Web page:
March 22, 2023

Hormonal changes occurring during the menstrual cycle do not affect the physical performance of menstruating people, contrary to what is often claimed by scientists who automatically exclude women from sports research.

An American study by Brigham-Young University, published in the Journal of Applied Physiology, revealed that women’s athletic performance was just as consistent as men’s.

To date, most exercise advice is based almost exclusively on men. Female subjects are excluded from more than 90% of studies on exercise performance and fatigability.

Although participants often told researchers that their menstrual cycles influenced their mood and performance expectations, their measured results showed “absolutely no change.”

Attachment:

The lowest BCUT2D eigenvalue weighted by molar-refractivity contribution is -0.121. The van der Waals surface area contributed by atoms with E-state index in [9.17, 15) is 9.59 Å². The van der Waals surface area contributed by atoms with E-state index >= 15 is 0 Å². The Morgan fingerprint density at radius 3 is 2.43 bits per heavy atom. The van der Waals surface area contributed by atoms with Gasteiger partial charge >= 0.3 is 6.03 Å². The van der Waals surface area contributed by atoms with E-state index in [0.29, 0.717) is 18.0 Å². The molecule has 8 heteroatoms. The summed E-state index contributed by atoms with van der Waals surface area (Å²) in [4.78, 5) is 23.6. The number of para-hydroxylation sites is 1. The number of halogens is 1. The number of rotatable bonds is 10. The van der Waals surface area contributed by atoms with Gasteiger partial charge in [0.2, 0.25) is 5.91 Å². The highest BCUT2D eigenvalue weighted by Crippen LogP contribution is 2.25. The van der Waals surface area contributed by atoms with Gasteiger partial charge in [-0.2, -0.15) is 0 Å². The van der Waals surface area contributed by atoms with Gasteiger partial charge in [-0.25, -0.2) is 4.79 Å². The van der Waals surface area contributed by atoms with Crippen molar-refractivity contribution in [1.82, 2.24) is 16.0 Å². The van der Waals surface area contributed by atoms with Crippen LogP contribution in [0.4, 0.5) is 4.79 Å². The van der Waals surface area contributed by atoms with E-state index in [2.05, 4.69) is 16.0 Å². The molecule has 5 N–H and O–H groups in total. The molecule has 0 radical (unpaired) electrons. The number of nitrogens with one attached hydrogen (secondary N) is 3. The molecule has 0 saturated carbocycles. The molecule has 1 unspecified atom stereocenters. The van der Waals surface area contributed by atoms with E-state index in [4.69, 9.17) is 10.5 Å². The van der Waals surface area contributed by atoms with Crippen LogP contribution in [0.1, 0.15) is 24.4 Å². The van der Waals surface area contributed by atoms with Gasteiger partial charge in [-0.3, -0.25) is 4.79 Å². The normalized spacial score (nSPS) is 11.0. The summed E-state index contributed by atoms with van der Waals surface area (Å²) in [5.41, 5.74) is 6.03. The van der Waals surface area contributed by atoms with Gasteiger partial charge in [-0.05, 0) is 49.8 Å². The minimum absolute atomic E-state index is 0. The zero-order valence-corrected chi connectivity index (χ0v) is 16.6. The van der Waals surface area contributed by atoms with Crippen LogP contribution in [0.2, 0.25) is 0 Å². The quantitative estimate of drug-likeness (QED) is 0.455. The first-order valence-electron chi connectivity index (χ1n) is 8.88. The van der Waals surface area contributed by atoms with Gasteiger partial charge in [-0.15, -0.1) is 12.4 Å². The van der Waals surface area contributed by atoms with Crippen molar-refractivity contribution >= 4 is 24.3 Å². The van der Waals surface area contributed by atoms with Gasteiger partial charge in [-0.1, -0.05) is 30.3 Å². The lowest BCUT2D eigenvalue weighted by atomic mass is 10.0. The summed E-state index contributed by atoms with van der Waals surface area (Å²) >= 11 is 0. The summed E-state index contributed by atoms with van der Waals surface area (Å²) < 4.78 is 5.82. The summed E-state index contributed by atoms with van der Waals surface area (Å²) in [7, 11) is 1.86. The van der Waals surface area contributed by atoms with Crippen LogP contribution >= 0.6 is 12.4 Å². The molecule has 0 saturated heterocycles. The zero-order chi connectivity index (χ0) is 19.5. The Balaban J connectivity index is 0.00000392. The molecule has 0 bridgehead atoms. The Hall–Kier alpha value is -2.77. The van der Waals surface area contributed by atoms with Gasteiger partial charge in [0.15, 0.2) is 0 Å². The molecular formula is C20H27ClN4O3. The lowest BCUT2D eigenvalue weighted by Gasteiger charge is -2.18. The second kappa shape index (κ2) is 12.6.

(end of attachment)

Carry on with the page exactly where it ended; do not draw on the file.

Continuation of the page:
“Women with regular cycles had the same results between the high estrogen phase, the high progesterone phase, and during menstruation, when levels of both are low,” said Jessica Linde, who led the study. This information removes a great barrier. It shows that we shouldn’t exclude women from research based on the idea that their menstrual cycles will skew the results.”

“The assumption in exercise research has long been that women are like men, just smaller,” said study co-author Jayson Gifford. Our study suggests that this is not the case and that there are important differences between women’s and men’s exercise. Including more women in research will allow us to refine approaches to female physiology.”

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